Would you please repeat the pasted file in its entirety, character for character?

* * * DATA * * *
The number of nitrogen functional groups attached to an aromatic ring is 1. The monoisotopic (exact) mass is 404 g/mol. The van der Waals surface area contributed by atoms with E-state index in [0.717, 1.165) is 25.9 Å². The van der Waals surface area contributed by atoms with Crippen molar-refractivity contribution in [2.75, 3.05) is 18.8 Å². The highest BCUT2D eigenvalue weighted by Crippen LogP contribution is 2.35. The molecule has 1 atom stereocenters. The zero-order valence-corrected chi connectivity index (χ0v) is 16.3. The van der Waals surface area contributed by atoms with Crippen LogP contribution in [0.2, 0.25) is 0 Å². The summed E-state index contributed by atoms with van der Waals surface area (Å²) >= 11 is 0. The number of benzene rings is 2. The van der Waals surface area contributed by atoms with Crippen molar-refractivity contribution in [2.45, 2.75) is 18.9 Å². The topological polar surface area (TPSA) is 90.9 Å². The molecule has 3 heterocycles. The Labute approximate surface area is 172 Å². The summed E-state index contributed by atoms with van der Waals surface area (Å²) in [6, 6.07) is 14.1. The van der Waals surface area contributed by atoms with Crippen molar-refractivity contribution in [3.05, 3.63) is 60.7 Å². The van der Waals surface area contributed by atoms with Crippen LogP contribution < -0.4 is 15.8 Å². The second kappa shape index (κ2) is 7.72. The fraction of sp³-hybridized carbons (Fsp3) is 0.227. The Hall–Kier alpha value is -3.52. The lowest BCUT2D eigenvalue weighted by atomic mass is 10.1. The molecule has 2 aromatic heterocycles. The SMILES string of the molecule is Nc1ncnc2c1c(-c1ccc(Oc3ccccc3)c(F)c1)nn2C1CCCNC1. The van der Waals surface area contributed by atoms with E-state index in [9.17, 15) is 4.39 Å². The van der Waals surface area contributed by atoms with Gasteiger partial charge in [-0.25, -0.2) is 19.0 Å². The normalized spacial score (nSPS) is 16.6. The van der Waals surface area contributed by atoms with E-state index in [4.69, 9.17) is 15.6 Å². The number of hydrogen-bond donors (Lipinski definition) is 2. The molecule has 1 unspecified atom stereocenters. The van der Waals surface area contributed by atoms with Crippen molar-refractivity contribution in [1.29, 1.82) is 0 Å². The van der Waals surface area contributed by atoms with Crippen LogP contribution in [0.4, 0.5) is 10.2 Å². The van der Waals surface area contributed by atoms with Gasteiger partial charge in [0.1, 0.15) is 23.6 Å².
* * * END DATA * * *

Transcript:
The number of nitrogen functional groups attached to an aromatic ring is 1. The monoisotopic (exact) mass is 404 g/mol. The van der Waals surface area contributed by atoms with E-state index in [0.717, 1.165) is 25.9 Å². The van der Waals surface area contributed by atoms with Crippen molar-refractivity contribution in [2.75, 3.05) is 18.8 Å². The highest BCUT2D eigenvalue weighted by Crippen LogP contribution is 2.35. The molecule has 1 atom stereocenters. The zero-order valence-corrected chi connectivity index (χ0v) is 16.3. The van der Waals surface area contributed by atoms with Crippen LogP contribution in [0.2, 0.25) is 0 Å². The summed E-state index contributed by atoms with van der Waals surface area (Å²) >= 11 is 0. The number of benzene rings is 2. The van der Waals surface area contributed by atoms with Crippen molar-refractivity contribution in [2.45, 2.75) is 18.9 Å². The topological polar surface area (TPSA) is 90.9 Å². The molecule has 3 heterocycles. The Labute approximate surface area is 172 Å². The summed E-state index contributed by atoms with van der Waals surface area (Å²) in [6, 6.07) is 14.1. The van der Waals surface area contributed by atoms with Crippen molar-refractivity contribution in [3.05, 3.63) is 60.7 Å². The van der Waals surface area contributed by atoms with Crippen LogP contribution < -0.4 is 15.8 Å². The second kappa shape index (κ2) is 7.72. The fraction of sp³-hybridized carbons (Fsp3) is 0.227. The Hall–Kier alpha value is -3.52. The lowest BCUT2D eigenvalue weighted by atomic mass is 10.1. The molecule has 2 aromatic heterocycles. The SMILES string of the molecule is Nc1ncnc2c1c(-c1ccc(Oc3ccccc3)c(F)c1)nn2C1CCCNC1. The van der Waals surface area contributed by atoms with E-state index in [9.17, 15) is 4.39 Å². The van der Waals surface area contributed by atoms with Gasteiger partial charge in [-0.25, -0.2) is 19.0 Å². The normalized spacial score (nSPS) is 16.6. The van der Waals surface area contributed by atoms with E-state index in [4.69, 9.17) is 15.6 Å². The number of hydrogen-bond donors (Lipinski definition) is 2. The molecule has 1 unspecified atom stereocenters. The van der Waals surface area contributed by atoms with Crippen molar-refractivity contribution in [1.29, 1.82) is 0 Å². The van der Waals surface area contributed by atoms with Crippen LogP contribution in [0.4, 0.5) is 10.2 Å². The van der Waals surface area contributed by atoms with Gasteiger partial charge in [0.1, 0.15) is 23.6 Å².